This is from a novel by Upton Sinclair, King Coal, 1917:

He was given the use of the building, by way of start over the saloons, which had to pay a heavy rental to the company.

He spoke about a clergyman employed by a mining company, I don't understand what he has to do with the saloons, to get the use of the building.

Can someone help ?

  • It means the clergyman was given use of the building, rent-free, in order to give him an advantage over the saloons, who had to pay high rent for their use of the property. Whoever granted him the space wanted the church (representing morality and godliness) to prevail over the saloons (representing immorality and iniquity) in the hearts of the people of the town.
    – Dan Bron
    Jan 14, 2015 at 12:55
  • (That is, at best, very obscure language.)
    – Hot Licks
    Jan 14, 2015 at 12:58
  • @HotLicks, I imagine it's more archaic/obsolete than deliberately obscure. I suppose if "start" we're simply replaced by "headstart", the meaning would be immediately accessible and plain to modern readers.
    – Dan Bron
    Jan 14, 2015 at 12:59
  • @HotLicks it would have been less obscure at the time. "Head start" came into this sense about 50 years before this was written and has since become more commonly used in such a case, but even now "we got a start on them" and similar would be common enough in some people's use.
    – Jon Hanna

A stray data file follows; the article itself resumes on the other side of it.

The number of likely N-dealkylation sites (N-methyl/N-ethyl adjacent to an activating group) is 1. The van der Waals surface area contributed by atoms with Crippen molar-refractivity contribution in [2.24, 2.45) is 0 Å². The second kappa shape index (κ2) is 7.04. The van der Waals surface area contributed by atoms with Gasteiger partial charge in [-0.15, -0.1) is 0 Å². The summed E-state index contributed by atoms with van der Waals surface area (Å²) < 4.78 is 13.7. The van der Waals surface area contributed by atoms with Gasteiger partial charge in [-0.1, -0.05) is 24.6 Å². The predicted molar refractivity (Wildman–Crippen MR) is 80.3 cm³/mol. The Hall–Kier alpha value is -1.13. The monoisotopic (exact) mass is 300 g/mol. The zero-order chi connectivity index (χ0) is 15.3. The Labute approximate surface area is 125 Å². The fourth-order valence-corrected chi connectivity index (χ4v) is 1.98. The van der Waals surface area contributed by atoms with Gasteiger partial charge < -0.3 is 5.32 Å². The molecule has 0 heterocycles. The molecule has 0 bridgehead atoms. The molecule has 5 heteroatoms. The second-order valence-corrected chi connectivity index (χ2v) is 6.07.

Jan 14, 2015 at 13:01
  • It's not just the use of "start", but "by way of" (used in a backwards sense from the modern understanding), and the lack of an article. I've only read a little Sinclair, but my recollection is that he was fond of obscure language.
    – Hot Licks
    Jan 14, 2015 at 13:04

1 Answer 1


Start in this sense means an initial advantage. I have an advantage over you at doing something quicker if I start earlier or start further along in the task, and this can apply figuratively to anything that gives someone an initial advantage. (Compare "head start").

The saloons would have been a competitor for the attentions of the clergyman's potential flock. They would likely have been a competitor in other ways depending on how liberal the clergyman was or was not when it came to the topic of alcohol, and on how many things happened in them that even a clergyman who tolerated liquor would object to.

By way of means (among other senses), "for the purpose of". Which is to say this rent-free arrangement was offered with the intention of providing this advantage.

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